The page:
Azure ExpressRoute

Ever since Microsoft announced the general availability of Azure ExpressRoute for Office 365 last September, our customers who use WAN Optimisation have been asking if and why they still need WAN Optimisation Technologies.

So why do I still need WAN Optimisation Technologies

When we speak with our customers (new and existing) about Office 365 and Express Route, I frequently get asked, “why do I need WAN optimisation if Express Route will give me lower latency and better connectivity to Office 365?”

I frequently find myself reminding people of the three main reasons why cloud applications are typically “slow”:

  • Insufficient bandwidth (and of course more applications competing for it)
  • TCP inefficiency – especially in the presence of packet loss and jitter
  • Inefficient applications (chatty applications that aren’t really written for cloud or WAN)…most older apps!

The issues above do not appear in isolation and if they’re not all addressed at the same time and in a uniformed way, then it’s likely that applications will continue to function poorly or cause a real drain on your limited bandwidth (Express Route or not).

Of course, by throwing enough cash into a big Internet Pipe(s), Express Route can certainly address the issue of insufficient bandwidth. Since Express Route also peers directly with Microsoft, it is “reasonable to assume” that, unlike a public Internet Exchange point (or MPLS – which of course has to break out to he Internet eventually), the chance of encountering packet loss due to congestion is mitigated…or at least reduced!

So WAN Optimisation IS still Needed then?

The biggest issue (after Bandwidth starvation) of poor application performance over the WAN or Cloud is that if “TCP and application inefficiencies” which still remain with Express Route. This is the core area where Riverbed SteelHead can help and the are that has made it the Gartner Magic Quadrant leader 8 years running. Riverbed SteelHead together with Microsoft have official support for Express Route and specifically for Exchange Online, SharePoint Online and OneDrive (and OneDrive for Business) workloads.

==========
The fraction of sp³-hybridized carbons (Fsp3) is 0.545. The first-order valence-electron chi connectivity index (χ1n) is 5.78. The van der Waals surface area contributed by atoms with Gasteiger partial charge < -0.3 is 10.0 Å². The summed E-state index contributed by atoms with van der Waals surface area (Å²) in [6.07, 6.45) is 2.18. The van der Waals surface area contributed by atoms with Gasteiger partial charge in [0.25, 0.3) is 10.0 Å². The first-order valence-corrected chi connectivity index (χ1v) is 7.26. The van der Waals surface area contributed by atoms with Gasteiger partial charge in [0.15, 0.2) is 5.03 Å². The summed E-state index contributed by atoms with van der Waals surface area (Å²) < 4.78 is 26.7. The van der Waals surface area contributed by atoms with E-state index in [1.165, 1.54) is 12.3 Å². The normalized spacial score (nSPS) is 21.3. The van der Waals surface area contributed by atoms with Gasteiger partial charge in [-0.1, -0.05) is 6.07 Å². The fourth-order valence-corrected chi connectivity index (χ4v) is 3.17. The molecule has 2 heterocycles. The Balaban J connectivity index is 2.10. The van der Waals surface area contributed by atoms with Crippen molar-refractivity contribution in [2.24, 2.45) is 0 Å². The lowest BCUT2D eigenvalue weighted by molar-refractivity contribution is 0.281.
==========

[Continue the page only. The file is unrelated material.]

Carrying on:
Since Riverbed SteelHead acts as a TCP proxy and is “application aware”, it can overcome and eliminate these TCP inefficiencies found in the WAN. SteelHead also understands the “language” which the application “speaks” and can overcome the application inefficiency within it. For example, the SteelHead appliance understands both the Outlook anywhere and MAPI-over-HTTP protocols that Exchange Online uses.

So how much faster Does SteelHead make Office 365?

This is of course a subjective question because like anything it depends on a number of things. What your bandwidth is, how many other cloud apps you have, how many people are accessing resources, where from and how big are the files or data you are looking to optimise…

One of the most common workloads is email, so in tests, moving an email containing a 13MB attachment from the Inbox to the Online Archive across a WAN with 10Mbps of bandwidth and low latency of only 60ms is a fairly common one. Microsoft still recommends running Outlook in “cached mode”. Cached mode is available when working with your Inbox but is not available with the Online Archive. Using Express Route alone, it took 71s.

Well…that’s a bandwidth issue right? – more bandwidth= faster transfer times? Let’s see – 13MB/71s = 1.5Mbps = only 15% of the 10Mbps – So not a bandwidth problem.

With SteelHead optimization, the same operation took only 7s providing a 10x speed increase. Of course, Riverbed can’t guarantee a 10x increase in every operation but the overall impact is significant to improving the end-user experience – and this is what it is all about. Slow Applications = Slow Business.

Sticking to email, let’s look at uploading of PST files or mailbox migrations to Office 365 (something every business has to do when migrating to Office 365).

Over this same 10Mb Express Route connection (un-contended with no other users), uploading 5 PST files with a total size of 1.3GB over Express Route took in tests 355s. With SteelHead Turned on, this took 136s (so less than half the time). The most interesting stat here is what SteelHead does to the amount of data being transferred across the WAN – in this example, traffic was reduced by 85% – from 1.3GB down to only 190MB

Remember – Application Performance = Business Performance

Rob Quickenden, Chief Strategy Officer at Cisilion